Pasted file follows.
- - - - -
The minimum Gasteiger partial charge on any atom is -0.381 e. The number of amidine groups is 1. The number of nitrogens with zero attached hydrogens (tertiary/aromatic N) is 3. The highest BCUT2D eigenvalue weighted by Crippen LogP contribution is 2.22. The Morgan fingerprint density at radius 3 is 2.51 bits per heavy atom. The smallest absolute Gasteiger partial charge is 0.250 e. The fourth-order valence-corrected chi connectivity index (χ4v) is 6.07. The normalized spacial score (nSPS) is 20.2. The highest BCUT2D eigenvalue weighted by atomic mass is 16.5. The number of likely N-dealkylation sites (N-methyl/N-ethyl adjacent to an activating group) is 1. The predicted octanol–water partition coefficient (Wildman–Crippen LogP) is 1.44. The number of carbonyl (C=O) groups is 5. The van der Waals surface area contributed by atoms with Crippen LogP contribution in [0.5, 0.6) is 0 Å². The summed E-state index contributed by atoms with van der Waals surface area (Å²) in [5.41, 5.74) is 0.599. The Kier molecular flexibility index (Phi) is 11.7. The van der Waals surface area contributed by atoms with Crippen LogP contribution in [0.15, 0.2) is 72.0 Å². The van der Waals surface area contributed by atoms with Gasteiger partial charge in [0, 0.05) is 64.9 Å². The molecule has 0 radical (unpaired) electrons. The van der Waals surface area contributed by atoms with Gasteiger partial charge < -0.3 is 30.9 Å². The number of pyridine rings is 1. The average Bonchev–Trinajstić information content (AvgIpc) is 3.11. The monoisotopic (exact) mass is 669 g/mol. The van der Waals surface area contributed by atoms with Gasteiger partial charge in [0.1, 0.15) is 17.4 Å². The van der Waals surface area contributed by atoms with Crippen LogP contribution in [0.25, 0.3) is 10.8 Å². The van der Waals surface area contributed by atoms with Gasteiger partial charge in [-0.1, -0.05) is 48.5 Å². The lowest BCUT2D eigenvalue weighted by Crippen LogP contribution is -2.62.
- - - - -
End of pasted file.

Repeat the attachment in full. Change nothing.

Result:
The minimum Gasteiger partial charge on any atom is -0.381 e. The number of amidine groups is 1. The number of nitrogens with zero attached hydrogens (tertiary/aromatic N) is 3. The highest BCUT2D eigenvalue weighted by Crippen LogP contribution is 2.22. The Morgan fingerprint density at radius 3 is 2.51 bits per heavy atom. The smallest absolute Gasteiger partial charge is 0.250 e. The fourth-order valence-corrected chi connectivity index (χ4v) is 6.07. The normalized spacial score (nSPS) is 20.2. The highest BCUT2D eigenvalue weighted by atomic mass is 16.5. The number of likely N-dealkylation sites (N-methyl/N-ethyl adjacent to an activating group) is 1. The predicted octanol–water partition coefficient (Wildman–Crippen LogP) is 1.44. The number of carbonyl (C=O) groups is 5. The van der Waals surface area contributed by atoms with Crippen LogP contribution in [0.5, 0.6) is 0 Å². The summed E-state index contributed by atoms with van der Waals surface area (Å²) in [5.41, 5.74) is 0.599. The Kier molecular flexibility index (Phi) is 11.7. The van der Waals surface area contributed by atoms with Crippen LogP contribution in [0.15, 0.2) is 72.0 Å². The van der Waals surface area contributed by atoms with Gasteiger partial charge in [0, 0.05) is 64.9 Å². The molecule has 0 radical (unpaired) electrons. The van der Waals surface area contributed by atoms with Gasteiger partial charge < -0.3 is 30.9 Å². The number of pyridine rings is 1. The average Bonchev–Trinajstić information content (AvgIpc) is 3.11. The monoisotopic (exact) mass is 669 g/mol. The van der Waals surface area contributed by atoms with Gasteiger partial charge in [0.1, 0.15) is 17.4 Å². The van der Waals surface area contributed by atoms with Crippen LogP contribution in [0.25, 0.3) is 10.8 Å². The van der Waals surface area contributed by atoms with Gasteiger partial charge in [-0.1, -0.05) is 48.5 Å². The lowest BCUT2D eigenvalue weighted by Crippen LogP contribution is -2.62.